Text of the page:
Don’t be lazy
I’m writing this at the tail end of a KOTE game I lost due to not thinking things through. This article is a long time coming, so let’s dig in. But do remember this is how my brain works, yours may differ.
Update the board state in your mind
When I plan out my turn, I hold in my head the current board state and adjust it based on my actions.
A place where this is commonly done is Chess. Due to chess being completely open information, you can make your move in your mind, then respond as your opponent and then plan your next move and so on and so forth as many moves as you can hold in your head.
In chess you also need to “branch out” those moves to include several possible moves your opponent might make. This results in a complex structures you will need to hold in your mind by even the third move.
In KeyForge if you only map out your own turn, you don’t need to branch out as much, since your opponent doesn’t respond during your turn.
Example from the aforementioned lost game: A very complex matchup where both players had Infurnace and Hysteria in multiple copies. A key to winning the match was purging your opponent’s Infurnaces. I start my turn with my opponent having an Infurnace in play and several Untamed creatures, Mab the Mad among them, and on check. I have my own Infurnace in hand, along with a Gleeful Mayhem, Exhume and a Buzzle. I also have two creatures on the board I am happy to sacrifice to the Buzzle’s endless hunger.
My objective here is clear, I want to kill their Infurance and Mab the Mad, play my own Infurnace and purge them, kill my own Infurnace and the Exhume it to purge two more cards. In my mind, I look at the board and I can kill off Infurnace with my Gleeful Mayhem. I plan out my Buzzle killing a couple of Untamed creatures, and then play Infurnace, kill it with Gleeful Mayhem, then play it again with Exhume. Great. Execute.
Oops. I reach the stage of playing Gleeful Mayhem, and realize I can only kill one of the two Infurnaces, mine or theirs. If I kill theirs, I can’t Exhume mine. If I kill mine, I can’t purge theirs. I was lazy and did not go through the process of updating the board state in my mind past killing my Infurnace and Exhuming it, if I did, I would have noticed I could only kill one of them before actually going through the motions.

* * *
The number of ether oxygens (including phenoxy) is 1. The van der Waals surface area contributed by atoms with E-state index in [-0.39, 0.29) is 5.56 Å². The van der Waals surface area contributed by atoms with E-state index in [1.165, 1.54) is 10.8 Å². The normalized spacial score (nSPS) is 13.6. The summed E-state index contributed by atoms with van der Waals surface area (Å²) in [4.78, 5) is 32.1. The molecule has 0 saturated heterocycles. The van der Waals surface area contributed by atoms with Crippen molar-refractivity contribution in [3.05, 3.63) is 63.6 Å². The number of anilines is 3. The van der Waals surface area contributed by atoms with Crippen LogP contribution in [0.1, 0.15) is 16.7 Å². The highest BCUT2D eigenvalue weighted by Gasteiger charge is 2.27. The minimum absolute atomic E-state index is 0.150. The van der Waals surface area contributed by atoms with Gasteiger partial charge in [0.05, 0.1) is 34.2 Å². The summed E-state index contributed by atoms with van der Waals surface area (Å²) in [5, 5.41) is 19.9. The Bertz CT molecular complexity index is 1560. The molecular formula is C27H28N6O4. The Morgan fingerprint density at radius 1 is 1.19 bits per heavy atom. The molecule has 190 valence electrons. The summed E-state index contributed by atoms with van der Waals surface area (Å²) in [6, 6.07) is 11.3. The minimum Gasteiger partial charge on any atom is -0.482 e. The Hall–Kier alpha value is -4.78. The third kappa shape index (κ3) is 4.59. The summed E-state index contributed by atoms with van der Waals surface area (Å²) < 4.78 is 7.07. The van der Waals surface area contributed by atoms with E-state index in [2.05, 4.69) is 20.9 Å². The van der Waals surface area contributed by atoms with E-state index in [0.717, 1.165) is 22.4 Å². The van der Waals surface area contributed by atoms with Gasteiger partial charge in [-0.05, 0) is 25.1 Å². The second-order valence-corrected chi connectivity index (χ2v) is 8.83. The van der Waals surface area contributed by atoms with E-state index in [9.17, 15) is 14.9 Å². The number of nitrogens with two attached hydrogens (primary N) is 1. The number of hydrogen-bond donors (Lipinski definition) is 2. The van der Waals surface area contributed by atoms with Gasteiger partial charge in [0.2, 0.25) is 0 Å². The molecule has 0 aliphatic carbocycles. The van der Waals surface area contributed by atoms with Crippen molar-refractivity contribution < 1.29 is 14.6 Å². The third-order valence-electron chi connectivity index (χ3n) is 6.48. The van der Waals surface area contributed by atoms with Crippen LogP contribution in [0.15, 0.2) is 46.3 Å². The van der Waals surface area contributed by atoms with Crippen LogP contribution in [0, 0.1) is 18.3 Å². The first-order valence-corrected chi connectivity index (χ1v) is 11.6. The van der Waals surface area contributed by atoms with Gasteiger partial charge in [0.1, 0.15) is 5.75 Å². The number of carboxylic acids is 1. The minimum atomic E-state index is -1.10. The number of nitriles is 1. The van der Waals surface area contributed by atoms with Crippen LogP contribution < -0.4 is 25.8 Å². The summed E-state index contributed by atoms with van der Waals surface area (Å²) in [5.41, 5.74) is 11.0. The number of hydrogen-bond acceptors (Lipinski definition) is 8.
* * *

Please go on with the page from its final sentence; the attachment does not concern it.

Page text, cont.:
The correct play here was to Buzzle their Infurnace and forget about the Untamed. This misplay is a contributing factor to my loss, as later when they had a Hysteria they replayed the Infurnace.
Stop and plan
Updating the board state in your mind is not easy, and sometimes you need to give your brain a rest. This is not chess and the time allotted to a game doesn’t allow to fully map out every turn. You need to be able to recognize which turns need to be fully planned out and mapped out, and which you can play out based on your general game knowledge and intuition.
Being able to make this distinction is a great boon. A lot of the time what separates the great players from the good players is how long it takes them to process complex turns, but also being able to play out the simple turns quickly to save up time for the complex ones. You might see top level players play fast and then suddenly stop cold and think for three minutes. This is them realizing this is a complex turn that must be mapped out.
Given Infinite time, good players are not likely to play any different than the best players in the world. A good example of this is a Play by Post I’ve been running on Mortivas’ discord (you’re welcome to join), where a team of players play together and you post a move every day or two. The players almost never disagree as they have as much time as needed to plan out each turn, and find the “optimal” path. As a spectator, I also find that in three games, I have only disagreed with a play once. I disagree with plays when I spectate all the time, but not here.